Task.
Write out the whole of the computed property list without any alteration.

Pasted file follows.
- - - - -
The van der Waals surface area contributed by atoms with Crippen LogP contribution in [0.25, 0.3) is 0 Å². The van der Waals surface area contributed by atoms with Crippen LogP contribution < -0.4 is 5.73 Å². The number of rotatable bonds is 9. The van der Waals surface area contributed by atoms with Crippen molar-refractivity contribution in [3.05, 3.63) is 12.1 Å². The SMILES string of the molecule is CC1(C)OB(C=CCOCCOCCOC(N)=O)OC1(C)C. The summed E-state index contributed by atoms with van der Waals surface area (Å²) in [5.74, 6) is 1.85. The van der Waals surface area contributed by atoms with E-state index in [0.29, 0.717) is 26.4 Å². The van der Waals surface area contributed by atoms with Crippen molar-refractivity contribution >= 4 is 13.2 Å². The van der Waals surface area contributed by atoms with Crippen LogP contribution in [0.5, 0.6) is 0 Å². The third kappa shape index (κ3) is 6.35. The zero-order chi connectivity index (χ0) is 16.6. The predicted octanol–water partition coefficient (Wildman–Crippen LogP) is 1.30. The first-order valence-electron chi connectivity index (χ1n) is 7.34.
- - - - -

The van der Waals surface area contributed by atoms with Crippen LogP contribution in [0.25, 0.3) is 0 Å². The van der Waals surface area contributed by atoms with Crippen LogP contribution < -0.4 is 5.73 Å². The number of rotatable bonds is 9. The van der Waals surface area contributed by atoms with Crippen molar-refractivity contribution in [3.05, 3.63) is 12.1 Å². The SMILES string of the molecule is CC1(C)OB(C=CCOCCOCCOC(N)=O)OC1(C)C. The summed E-state index contributed by atoms with van der Waals surface area (Å²) in [5.74, 6) is 1.85. The van der Waals surface area contributed by atoms with E-state index in [0.29, 0.717) is 26.4 Å². The van der Waals surface area contributed by atoms with Crippen molar-refractivity contribution >= 4 is 13.2 Å². The van der Waals surface area contributed by atoms with Crippen LogP contribution in [0.5, 0.6) is 0 Å². The third kappa shape index (κ3) is 6.35. The zero-order chi connectivity index (χ0) is 16.6. The predicted octanol–water partition coefficient (Wildman–Crippen LogP) is 1.30. The first-order valence-electron chi connectivity index (χ1n) is 7.34.